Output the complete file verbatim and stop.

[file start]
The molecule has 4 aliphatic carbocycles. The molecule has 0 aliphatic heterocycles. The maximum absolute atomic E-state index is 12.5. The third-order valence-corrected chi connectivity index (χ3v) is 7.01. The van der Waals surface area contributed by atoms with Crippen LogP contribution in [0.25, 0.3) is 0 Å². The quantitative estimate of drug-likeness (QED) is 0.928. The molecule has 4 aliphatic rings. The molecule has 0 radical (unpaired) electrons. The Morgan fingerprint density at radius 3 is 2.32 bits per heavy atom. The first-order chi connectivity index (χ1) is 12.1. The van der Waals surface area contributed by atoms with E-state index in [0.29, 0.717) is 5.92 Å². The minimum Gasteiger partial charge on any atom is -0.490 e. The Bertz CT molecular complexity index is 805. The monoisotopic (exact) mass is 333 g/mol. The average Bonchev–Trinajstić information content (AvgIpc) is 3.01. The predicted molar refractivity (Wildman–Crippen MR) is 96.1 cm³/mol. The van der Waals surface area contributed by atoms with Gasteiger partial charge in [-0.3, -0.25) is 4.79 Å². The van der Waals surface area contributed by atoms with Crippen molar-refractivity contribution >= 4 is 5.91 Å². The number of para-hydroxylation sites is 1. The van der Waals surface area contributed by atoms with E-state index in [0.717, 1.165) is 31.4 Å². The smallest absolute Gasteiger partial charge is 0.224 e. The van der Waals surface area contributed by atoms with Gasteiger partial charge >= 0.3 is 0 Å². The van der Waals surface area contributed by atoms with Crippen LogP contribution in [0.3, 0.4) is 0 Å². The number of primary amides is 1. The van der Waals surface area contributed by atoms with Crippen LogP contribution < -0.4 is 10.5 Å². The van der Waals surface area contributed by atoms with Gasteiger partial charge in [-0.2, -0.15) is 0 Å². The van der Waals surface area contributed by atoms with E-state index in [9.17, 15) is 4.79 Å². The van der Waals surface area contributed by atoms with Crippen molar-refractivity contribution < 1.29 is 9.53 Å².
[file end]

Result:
The molecule has 4 aliphatic carbocycles. The molecule has 0 aliphatic heterocycles. The maximum absolute atomic E-state index is 12.5. The third-order valence-corrected chi connectivity index (χ3v) is 7.01. The van der Waals surface area contributed by atoms with Crippen LogP contribution in [0.25, 0.3) is 0 Å². The quantitative estimate of drug-likeness (QED) is 0.928. The molecule has 4 aliphatic rings. The molecule has 0 radical (unpaired) electrons. The Morgan fingerprint density at radius 3 is 2.32 bits per heavy atom. The first-order chi connectivity index (χ1) is 12.1. The van der Waals surface area contributed by atoms with E-state index in [0.29, 0.717) is 5.92 Å². The minimum Gasteiger partial charge on any atom is -0.490 e. The Bertz CT molecular complexity index is 805. The monoisotopic (exact) mass is 333 g/mol. The average Bonchev–Trinajstić information content (AvgIpc) is 3.01. The predicted molar refractivity (Wildman–Crippen MR) is 96.1 cm³/mol. The van der Waals surface area contributed by atoms with Gasteiger partial charge in [-0.3, -0.25) is 4.79 Å². The van der Waals surface area contributed by atoms with Crippen molar-refractivity contribution >= 4 is 5.91 Å². The number of para-hydroxylation sites is 1. The van der Waals surface area contributed by atoms with E-state index in [0.717, 1.165) is 31.4 Å². The smallest absolute Gasteiger partial charge is 0.224 e. The van der Waals surface area contributed by atoms with Gasteiger partial charge >= 0.3 is 0 Å². The van der Waals surface area contributed by atoms with Crippen LogP contribution in [0.3, 0.4) is 0 Å². The number of primary amides is 1. The van der Waals surface area contributed by atoms with Crippen LogP contribution < -0.4 is 10.5 Å². The van der Waals surface area contributed by atoms with Gasteiger partial charge in [-0.2, -0.15) is 0 Å². The van der Waals surface area contributed by atoms with E-state index in [9.17, 15) is 4.79 Å². The van der Waals surface area contributed by atoms with Crippen molar-refractivity contribution < 1.29 is 9.53 Å².